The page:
“Why isn’t mummy here?”
This is a question that often comes from the tiny lips of four-year-old Danielle Ramsoomair.
It’s a steep climb up the hillsides of the Maraval Valley to Paramin Village. The roads are narrow and each turn seems sharper the higher one gets. Paramin’s location is the reason given for its slow receipt of amenities like a truck-borne water supply and access to medical services. It is also the reason why, according to one resident, the Paramin community has learnt to be self-reliant. “Nou dependan en sou ko nou (We are dependent on ourselves),” says Luke Joseph.
Joseph is giving informal patois/French Kweyol lessons, after the opening ceremony for the new Paramin Activity Centre. Many Paramin village residents still speak French Kweyol or patois and this is one of the features of the community that make it unique.
“Speak a little bit of patois,” Joseph says in a Paramin-specific dialect, to Minister of Community Development, Winston “Gypsy” Peters. “I speak a little bit of Paramin patois everyday,” replies Peters, with surprising mastery.
During his feature address, Peters explained that he feels an affinity with Paramin and that from the first time he visited, he felt he had been there before.
“Paramin reminds me of Mayaro but Paramin has been able to retain what Mayaro has lost,” said the Member of Parliament for Mayaro.
Describing the village as a model community, a title officially given to Paramin by the government in 1977, Peters urged the residents in attendance, especially those from the Paramin Development Committee (PDC) to continue to “have harmony in figuring out how the centre will be used.” He described the completion of the first floor of the activity centre as “a community effort” which although a long time in coming, “shows the cohesion of the community”.
After committing to provide Government programmes available at community centres across the country, Peters pledged a further TT$75,000 towards continued community efforts, which include constructing a second floor for the activity centre.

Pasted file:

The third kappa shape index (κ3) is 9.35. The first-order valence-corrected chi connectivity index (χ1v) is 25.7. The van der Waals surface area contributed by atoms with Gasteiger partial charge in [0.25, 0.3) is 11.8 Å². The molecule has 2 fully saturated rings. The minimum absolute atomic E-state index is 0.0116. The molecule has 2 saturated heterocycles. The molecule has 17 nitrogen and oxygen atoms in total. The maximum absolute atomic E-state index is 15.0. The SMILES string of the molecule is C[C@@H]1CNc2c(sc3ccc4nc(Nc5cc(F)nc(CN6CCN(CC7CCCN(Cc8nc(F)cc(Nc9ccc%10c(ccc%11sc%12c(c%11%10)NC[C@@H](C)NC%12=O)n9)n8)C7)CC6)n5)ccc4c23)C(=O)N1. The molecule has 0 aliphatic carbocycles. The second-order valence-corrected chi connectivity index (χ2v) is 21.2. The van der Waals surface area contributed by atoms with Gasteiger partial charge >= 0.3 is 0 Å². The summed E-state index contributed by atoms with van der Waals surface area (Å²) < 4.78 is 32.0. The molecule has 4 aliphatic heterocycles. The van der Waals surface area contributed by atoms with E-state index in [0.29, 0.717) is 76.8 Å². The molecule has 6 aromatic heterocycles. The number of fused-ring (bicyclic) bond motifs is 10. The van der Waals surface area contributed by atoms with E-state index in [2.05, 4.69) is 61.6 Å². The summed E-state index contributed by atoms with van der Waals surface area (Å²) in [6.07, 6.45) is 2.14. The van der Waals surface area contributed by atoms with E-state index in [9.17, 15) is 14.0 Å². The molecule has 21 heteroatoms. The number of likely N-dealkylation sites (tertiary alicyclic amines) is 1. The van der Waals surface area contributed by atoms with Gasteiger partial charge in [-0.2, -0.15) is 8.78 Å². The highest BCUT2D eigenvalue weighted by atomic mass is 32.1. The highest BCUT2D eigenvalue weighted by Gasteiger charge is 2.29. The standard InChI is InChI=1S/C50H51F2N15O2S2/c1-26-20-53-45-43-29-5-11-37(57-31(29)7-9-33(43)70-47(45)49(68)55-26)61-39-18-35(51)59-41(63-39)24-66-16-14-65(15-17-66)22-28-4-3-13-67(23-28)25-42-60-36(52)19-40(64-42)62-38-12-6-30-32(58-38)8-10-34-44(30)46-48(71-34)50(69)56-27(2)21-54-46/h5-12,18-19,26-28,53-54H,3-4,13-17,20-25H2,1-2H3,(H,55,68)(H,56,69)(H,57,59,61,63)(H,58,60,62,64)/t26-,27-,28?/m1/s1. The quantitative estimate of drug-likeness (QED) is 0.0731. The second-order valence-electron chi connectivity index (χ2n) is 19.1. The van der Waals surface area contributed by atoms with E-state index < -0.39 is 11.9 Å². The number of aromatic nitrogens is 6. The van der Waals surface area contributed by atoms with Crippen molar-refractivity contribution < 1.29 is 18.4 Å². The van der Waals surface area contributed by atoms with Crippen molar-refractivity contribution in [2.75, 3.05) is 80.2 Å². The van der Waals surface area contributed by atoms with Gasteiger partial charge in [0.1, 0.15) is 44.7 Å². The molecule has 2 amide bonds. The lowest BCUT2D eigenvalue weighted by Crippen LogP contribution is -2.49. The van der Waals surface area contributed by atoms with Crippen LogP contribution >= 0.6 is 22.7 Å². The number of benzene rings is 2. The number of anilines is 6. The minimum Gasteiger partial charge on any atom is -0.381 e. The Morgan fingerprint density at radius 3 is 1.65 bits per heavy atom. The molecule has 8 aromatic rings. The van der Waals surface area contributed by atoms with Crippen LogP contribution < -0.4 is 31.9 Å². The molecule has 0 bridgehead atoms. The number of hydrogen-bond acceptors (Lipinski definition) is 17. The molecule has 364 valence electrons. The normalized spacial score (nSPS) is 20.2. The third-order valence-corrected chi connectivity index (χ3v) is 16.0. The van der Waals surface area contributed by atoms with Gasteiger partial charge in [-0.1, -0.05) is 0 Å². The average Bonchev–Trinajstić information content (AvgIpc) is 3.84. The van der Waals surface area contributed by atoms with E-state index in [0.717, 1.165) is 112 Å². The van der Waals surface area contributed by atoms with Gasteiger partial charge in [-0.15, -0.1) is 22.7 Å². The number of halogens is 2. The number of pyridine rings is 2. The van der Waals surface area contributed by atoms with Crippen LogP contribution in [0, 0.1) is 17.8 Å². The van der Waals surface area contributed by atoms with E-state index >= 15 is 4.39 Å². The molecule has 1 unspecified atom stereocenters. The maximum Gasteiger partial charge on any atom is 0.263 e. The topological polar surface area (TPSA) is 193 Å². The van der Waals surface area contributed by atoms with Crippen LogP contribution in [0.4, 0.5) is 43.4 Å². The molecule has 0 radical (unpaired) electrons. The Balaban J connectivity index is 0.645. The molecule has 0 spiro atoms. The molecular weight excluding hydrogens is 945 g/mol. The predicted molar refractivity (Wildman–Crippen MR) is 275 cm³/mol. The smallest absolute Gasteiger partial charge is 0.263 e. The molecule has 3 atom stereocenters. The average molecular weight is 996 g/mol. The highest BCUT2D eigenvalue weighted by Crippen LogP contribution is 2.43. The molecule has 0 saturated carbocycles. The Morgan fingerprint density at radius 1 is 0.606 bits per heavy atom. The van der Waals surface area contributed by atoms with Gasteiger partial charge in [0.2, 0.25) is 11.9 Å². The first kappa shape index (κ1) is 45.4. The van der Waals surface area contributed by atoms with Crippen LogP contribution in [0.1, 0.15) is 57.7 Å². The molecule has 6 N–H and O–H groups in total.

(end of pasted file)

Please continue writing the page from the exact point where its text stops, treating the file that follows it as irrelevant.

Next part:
“We’re trying to build resilient community,” said Peters later, speaking of Paramin and his ministerial role in community development. “We’re trying to do exactly what they are doing here, to be self-sufficient, to do things on your own, to find ways of doing it with the help of the Government, not to be totally dependent on the Government for everything. Because at the end of the day, the Government is everybody.”
MP for Diego Martin East Colm Imbert was also at the event. The presence of the Rotary president for Port-of-Spain West, Gary Sobers, as well as representatives from Habitat for Humanity, among others, was testimony that the building project benefited from sponsorship. But, explains PDC chairman Colin Romain, the land for the centre was purchased in the 1980s and so the construction was not “a three-year event but a historic event.” Sponsorship, which Romain described as “hard work to get” was critical to the PDC’s ability to realise its goals, and more is needed, he said.
The PDC took the opportunity to recognise those who, in understanding the importance of community and what it means to support its growth, had exceeded what is usually expected of an individual. There was dentist Fagan Bob, who has given free dental treatment in Paramin for more than 35 years; and Molly Tardeau who allowed members of the PDC to use her house for meetings and small gatherings.
Explaining that the PDC’s major source of income came only from parang, Romain said that it remained “a challenge to have events applicable to the community” and that the “community lacks facilities” and was in need of “infrastructural development,” but that the PDC had used its parang profits to assist with medical bills, flood assistance, and support the rebuilding of two homes destroyed by fire. Other successes included securing medical services, establishment of a village rounders team and a scout group which participated in an exchange programme with a group from Leicestershire, UK.
“I do not look at finance, I look at helping out, working for people,” said PDC PRO, Liston Nicholas. Asked about his favourite PDC undertaking, Nicholas said “Water. The PDC is responsible for getting water to Paramin, in addition to that we have worked over the years and developed a lot of the sporting activities.”
Lamenting the PDC’s inability to attract a substantial number of new members, he said that he hoped that the activity centre would act as catalyst in this regard, especially as the community begins to attend the well-structured personal development programmes that will be on offer, including career development and mentoring.
• Sponsors of the Paramin Activity Centre included Rotary Club of Port-of-Spain West, Ministry of Community Development, Habitat for Humanity, Trinidad Cement Ltd, Neal and Massy Foundation, Diego Martin Regional Corporation, Campbell & Associates, NH International, National Quarries, and Mepco Ltd.